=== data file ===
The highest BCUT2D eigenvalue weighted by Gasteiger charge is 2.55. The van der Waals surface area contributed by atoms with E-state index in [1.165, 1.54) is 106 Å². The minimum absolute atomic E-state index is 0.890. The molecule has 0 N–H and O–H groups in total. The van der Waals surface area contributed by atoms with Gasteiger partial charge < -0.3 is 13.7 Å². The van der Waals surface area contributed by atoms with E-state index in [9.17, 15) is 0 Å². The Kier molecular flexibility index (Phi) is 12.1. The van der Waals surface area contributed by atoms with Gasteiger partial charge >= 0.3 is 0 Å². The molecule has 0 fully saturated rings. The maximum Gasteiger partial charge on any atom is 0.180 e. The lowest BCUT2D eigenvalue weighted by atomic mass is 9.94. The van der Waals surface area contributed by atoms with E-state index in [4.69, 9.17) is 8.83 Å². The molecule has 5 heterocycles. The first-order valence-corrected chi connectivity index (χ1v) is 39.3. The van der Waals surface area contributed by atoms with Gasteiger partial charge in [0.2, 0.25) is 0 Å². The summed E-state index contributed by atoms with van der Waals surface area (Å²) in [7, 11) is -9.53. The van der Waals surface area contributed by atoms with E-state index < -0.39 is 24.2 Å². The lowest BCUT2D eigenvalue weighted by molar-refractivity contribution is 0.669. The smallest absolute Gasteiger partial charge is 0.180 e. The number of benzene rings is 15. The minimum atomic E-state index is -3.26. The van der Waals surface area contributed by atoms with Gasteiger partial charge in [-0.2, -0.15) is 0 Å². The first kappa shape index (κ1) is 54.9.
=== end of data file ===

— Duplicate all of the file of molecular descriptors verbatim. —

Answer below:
The highest BCUT2D eigenvalue weighted by Gasteiger charge is 2.55. The van der Waals surface area contributed by atoms with E-state index in [1.165, 1.54) is 106 Å². The minimum absolute atomic E-state index is 0.890. The molecule has 0 N–H and O–H groups in total. The van der Waals surface area contributed by atoms with Gasteiger partial charge < -0.3 is 13.7 Å². The van der Waals surface area contributed by atoms with E-state index in [9.17, 15) is 0 Å². The Kier molecular flexibility index (Phi) is 12.1. The van der Waals surface area contributed by atoms with Gasteiger partial charge >= 0.3 is 0 Å². The molecule has 0 fully saturated rings. The maximum Gasteiger partial charge on any atom is 0.180 e. The lowest BCUT2D eigenvalue weighted by atomic mass is 9.94. The van der Waals surface area contributed by atoms with E-state index in [4.69, 9.17) is 8.83 Å². The molecule has 5 heterocycles. The first-order valence-corrected chi connectivity index (χ1v) is 39.3. The van der Waals surface area contributed by atoms with Gasteiger partial charge in [0.2, 0.25) is 0 Å². The summed E-state index contributed by atoms with van der Waals surface area (Å²) in [7, 11) is -9.53. The van der Waals surface area contributed by atoms with E-state index < -0.39 is 24.2 Å². The lowest BCUT2D eigenvalue weighted by molar-refractivity contribution is 0.669. The smallest absolute Gasteiger partial charge is 0.180 e. The number of benzene rings is 15. The minimum atomic E-state index is -3.26. The van der Waals surface area contributed by atoms with Gasteiger partial charge in [-0.2, -0.15) is 0 Å². The first kappa shape index (κ1) is 54.9.